Restoring the landscape of an abandoned quarry

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In the early 1970s, a large mountain of green granite was blasted and quarried to create products and contribute to the construction of Highway 20 in Lévis, Quebec. However, despite the importance of this project for the region, the mining of this mountain left a pit that filled with water over the years, resulting in the creation of the site known as Lac Vert. Wanting to limit the environmental risks associated with the presence of a water-filled pit, and to give the community back a pleasant landscape for the area, the owner called on Englobe to restore this abandoned former quarry.


The combined expertise of our teams

To achieve this, Englobe pooled the expertise of multiple teams, each of which contributed to the successful restoration of Lac Vert.

In 2014, our geo-environmental and natural environment teams started their conversation with the site owner by analyzing the site in terms of its environmental liabilities and the nature of the ecosystems found there. From then on, the issue of the existence of the lake was quickly put at the heart of the proposed plans. Englobe had to find the best way to make the most of the site. While emptying the pit proved to be the best solution, our teams had to plan in such a way that the methods and potential impacts were all properly assessed and minimized.

It was at this point that the Soil and Materials Engineering team came into play, bringing their in-depth expertise in hydrology to bear on the analysis of the impacts of "dewatering" the pit. This work also provided an opportunity for the natural environment team to attempt to figure out which animals were using the pit as a habitat, in order to relocate them before the water was withdrawn. Once this work had been completed, it was the geotechnical team's turn to get involved. They analyzed the mountain, which had been partly destroyed by quarry activity and the passage of time. They had to establish how the soils could be used and placed to stabilize the whole area efficiently and safely.

A pioneering quarry restoration project

One of the project's turning points came in July 2016, when our teams learned that the Ministry of the Environment (MELCC) intended to amend regulations to facilitate the reclamation of certain low-level contaminated soils. In the near future, these new regulations would allow the use of contaminated AB soils, which were otherwise destined for landfill sites. Englobe was a forerunner, presenting its project to the MELCC even before the regulatory changes. The Lac Vert site was the first in Quebec to reclaim AB soils.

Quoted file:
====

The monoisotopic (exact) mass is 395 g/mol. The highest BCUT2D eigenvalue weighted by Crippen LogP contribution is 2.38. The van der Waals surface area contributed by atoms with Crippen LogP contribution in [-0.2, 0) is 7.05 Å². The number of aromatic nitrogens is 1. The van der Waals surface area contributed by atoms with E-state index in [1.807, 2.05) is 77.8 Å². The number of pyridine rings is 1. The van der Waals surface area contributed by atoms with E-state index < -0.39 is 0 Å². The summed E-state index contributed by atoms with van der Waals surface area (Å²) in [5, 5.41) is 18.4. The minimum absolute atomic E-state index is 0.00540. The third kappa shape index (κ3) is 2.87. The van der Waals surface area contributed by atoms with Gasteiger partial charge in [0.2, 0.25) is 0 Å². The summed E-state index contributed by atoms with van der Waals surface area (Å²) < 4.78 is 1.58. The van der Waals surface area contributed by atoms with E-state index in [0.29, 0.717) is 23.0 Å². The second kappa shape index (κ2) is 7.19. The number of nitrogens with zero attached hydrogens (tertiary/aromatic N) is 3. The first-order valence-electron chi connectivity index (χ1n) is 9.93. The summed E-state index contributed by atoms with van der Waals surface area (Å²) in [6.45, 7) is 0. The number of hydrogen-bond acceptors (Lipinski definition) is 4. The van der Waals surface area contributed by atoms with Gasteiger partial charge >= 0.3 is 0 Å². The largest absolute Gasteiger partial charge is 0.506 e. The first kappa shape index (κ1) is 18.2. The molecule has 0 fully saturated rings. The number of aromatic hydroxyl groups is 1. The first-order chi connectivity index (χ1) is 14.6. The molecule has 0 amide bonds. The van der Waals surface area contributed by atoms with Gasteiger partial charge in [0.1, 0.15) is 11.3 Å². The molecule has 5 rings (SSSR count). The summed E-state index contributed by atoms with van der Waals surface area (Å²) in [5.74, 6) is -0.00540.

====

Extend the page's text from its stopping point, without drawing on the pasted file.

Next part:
"Initially, Englobe's mandate was to fill the quarry hole and develop the land for commercial purposes, but we came up with the idea of using low-contaminated AB soils and revegetating the whole area. This enabled us to promote the circular economy and restore the original landscape." (Hugues Lapierre, Senior Project Manager, Environmental Studies & Climate Change).

In 2018, obtaining the authorization certificate thus enabled the start of the mountain's restoration with the use of 175,000 m3 of contaminated AB soils. The Soil Treatment and Biomass Centers team stepped in to complete the final stretch of this project, making it a series of successful milestones.

A collective success

Thanks to the concept of the circular economy and collaboration between our various services and teams, Englobe was able to revive the mountain and restore its former landscape. Several species of trees were planted during the revegetation phase, including white pine, red oak and sugar maple. In terms of material, this means :

  • 455,000 metric tons of soil received for the project;
  • 2,500 metric tons of compost;
  • 2,675 trees planted.


When I was passing by on Highway 20 recently, the beauty of the site blew me away. I had to stop and take pictures. We can really be proud of the work we've accomplished!

Daniel Deschênes, Operations Manager, Soil Treatment Center

Englobe is one of Canada’s premier firms specializing in professional engineering services, environmental sciences, and soil and biomass treatment.